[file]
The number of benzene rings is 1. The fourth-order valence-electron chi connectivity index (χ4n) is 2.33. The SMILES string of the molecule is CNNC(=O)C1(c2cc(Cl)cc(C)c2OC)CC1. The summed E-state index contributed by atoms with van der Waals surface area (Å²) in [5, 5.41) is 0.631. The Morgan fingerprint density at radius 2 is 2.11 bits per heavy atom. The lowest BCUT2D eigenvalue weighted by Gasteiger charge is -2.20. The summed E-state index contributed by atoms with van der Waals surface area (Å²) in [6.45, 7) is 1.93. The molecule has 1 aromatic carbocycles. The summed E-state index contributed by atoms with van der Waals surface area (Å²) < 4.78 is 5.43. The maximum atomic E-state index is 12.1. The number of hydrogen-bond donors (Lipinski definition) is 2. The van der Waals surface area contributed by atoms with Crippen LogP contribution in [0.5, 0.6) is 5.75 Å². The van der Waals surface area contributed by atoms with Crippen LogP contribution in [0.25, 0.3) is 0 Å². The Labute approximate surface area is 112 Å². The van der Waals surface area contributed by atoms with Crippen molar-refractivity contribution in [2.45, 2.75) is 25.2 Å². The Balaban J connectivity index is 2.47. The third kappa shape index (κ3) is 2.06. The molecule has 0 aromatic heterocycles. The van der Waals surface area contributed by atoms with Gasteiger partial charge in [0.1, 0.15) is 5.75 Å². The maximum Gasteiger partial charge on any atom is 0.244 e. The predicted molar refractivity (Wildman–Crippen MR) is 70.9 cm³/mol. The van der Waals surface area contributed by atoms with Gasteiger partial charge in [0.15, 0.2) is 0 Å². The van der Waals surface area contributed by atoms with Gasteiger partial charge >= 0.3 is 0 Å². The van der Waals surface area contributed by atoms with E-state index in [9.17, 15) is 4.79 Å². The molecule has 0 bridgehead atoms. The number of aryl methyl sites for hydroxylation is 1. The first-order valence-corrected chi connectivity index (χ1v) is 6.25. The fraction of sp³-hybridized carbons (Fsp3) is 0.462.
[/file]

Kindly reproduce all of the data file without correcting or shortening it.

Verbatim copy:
The number of benzene rings is 1. The fourth-order valence-electron chi connectivity index (χ4n) is 2.33. The SMILES string of the molecule is CNNC(=O)C1(c2cc(Cl)cc(C)c2OC)CC1. The summed E-state index contributed by atoms with van der Waals surface area (Å²) in [5, 5.41) is 0.631. The Morgan fingerprint density at radius 2 is 2.11 bits per heavy atom. The lowest BCUT2D eigenvalue weighted by Gasteiger charge is -2.20. The summed E-state index contributed by atoms with van der Waals surface area (Å²) in [6.45, 7) is 1.93. The molecule has 1 aromatic carbocycles. The summed E-state index contributed by atoms with van der Waals surface area (Å²) < 4.78 is 5.43. The maximum atomic E-state index is 12.1. The number of hydrogen-bond donors (Lipinski definition) is 2. The van der Waals surface area contributed by atoms with Crippen LogP contribution in [0.5, 0.6) is 5.75 Å². The van der Waals surface area contributed by atoms with Crippen LogP contribution in [0.25, 0.3) is 0 Å². The Labute approximate surface area is 112 Å². The van der Waals surface area contributed by atoms with Crippen molar-refractivity contribution in [2.45, 2.75) is 25.2 Å². The Balaban J connectivity index is 2.47. The third kappa shape index (κ3) is 2.06. The molecule has 0 aromatic heterocycles. The van der Waals surface area contributed by atoms with Gasteiger partial charge in [0.1, 0.15) is 5.75 Å². The maximum Gasteiger partial charge on any atom is 0.244 e. The predicted molar refractivity (Wildman–Crippen MR) is 70.9 cm³/mol. The van der Waals surface area contributed by atoms with Gasteiger partial charge in [0.15, 0.2) is 0 Å². The van der Waals surface area contributed by atoms with Gasteiger partial charge >= 0.3 is 0 Å². The van der Waals surface area contributed by atoms with E-state index in [9.17, 15) is 4.79 Å². The molecule has 0 bridgehead atoms. The number of aryl methyl sites for hydroxylation is 1. The first-order valence-corrected chi connectivity index (χ1v) is 6.25. The fraction of sp³-hybridized carbons (Fsp3) is 0.462.